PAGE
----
In another report, a case of mania precipitated by Eastern meditation was discussed; also included in this article was a review of nine other published cases of psychosis occurring in the setting of meditation [ ]. Personality traits most commonly measured today in psychology are the Big Five: extraversion, neuroticism, conscientiousness, agreeableness, and openness to experience.

Another personality inventory commonly used in the United Kingdom is the Eysenck Personality Questionnaire, which assesses extraversion, neuroticism, and psychoticism [ ]. They score especially low on psychoticism and especially high on agreeableness and conscientiousness. These personality traits have physical health consequences that we are only beginning to recognize [ — ]. Findings are similar with regard to drug use or abuse.

1. Historical Background and Introduction

The vast majority of these studies are in young persons attending high school or college, a time when they are just starting to establish substance use habits which for some will interfere with their education, future jobs, family life, and health. We identified 79 studies that examined relationships with marital instability.

An independent meta-analysis reviewing research conducted before the year likewise concluded that greater religiousness decreased the risk of divorce and facilitated marital functioning and parenting [ ]. For older adults in particular, the most common source of social support outside of family members comes from members of religious organizations [ , ]. Social capital, an indirect measure of community health, is usually assessed by level of community participation, volunteerism, trust, reciprocity between people in the community, and membership in community-based, civic, political, or social justice organizations.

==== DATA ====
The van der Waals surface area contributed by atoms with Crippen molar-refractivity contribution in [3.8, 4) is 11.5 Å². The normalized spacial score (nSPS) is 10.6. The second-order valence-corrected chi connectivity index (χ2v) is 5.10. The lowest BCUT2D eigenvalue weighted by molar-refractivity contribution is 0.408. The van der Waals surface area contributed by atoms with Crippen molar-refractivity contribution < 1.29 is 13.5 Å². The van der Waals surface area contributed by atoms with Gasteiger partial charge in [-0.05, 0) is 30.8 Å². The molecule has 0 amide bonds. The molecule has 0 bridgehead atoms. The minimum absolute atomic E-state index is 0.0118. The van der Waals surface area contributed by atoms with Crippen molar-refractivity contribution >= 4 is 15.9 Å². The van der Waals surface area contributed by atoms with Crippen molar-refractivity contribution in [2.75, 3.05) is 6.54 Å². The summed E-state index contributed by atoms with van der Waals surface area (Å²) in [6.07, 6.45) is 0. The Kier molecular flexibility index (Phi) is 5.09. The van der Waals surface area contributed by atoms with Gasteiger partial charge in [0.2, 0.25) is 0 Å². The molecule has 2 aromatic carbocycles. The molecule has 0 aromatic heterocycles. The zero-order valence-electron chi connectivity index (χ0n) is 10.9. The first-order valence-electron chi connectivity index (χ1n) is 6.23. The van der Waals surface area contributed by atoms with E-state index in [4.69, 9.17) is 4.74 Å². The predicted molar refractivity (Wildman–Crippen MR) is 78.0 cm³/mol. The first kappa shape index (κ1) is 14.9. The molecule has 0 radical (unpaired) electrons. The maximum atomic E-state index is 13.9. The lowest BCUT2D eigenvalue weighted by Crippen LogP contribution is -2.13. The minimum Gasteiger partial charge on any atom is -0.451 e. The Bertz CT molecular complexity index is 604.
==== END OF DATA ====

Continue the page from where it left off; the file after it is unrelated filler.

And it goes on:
First, religion provides resources for coping with stress that may increase the frequency of positive emotions and reduce the likelihood that stress will result in emotional disorders such as depression, anxiety disorder, suicide, and substance abuse. Religious coping resources include powerful cognitions strongly held beliefs that give meaning to difficult life circumstances and provide a sense of purpose.

Religions provide an optimistic worldview that may involve the existence of a personal transcendental force God, Allah, Jehovah, etc. These cognitions also give a subjective sense of control over events i.

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These beliefs also help to normalize loss and change and provide role models of persons suffering with the same or similar problems often illustrated in religious scriptures. Thus, religious beliefs have the potential to influence the cognitive appraisal of negative life events in a way that makes them less distressing.

Theoretical model of causal pathways for mental health MH , based on Western monotheistic religions Christianity, Judaism, and Islam. Permission to reprint obtained. Original source: Koenig et al. For models based on Eastern religious traditions and the Secular Humanist tradition, see elsewhere.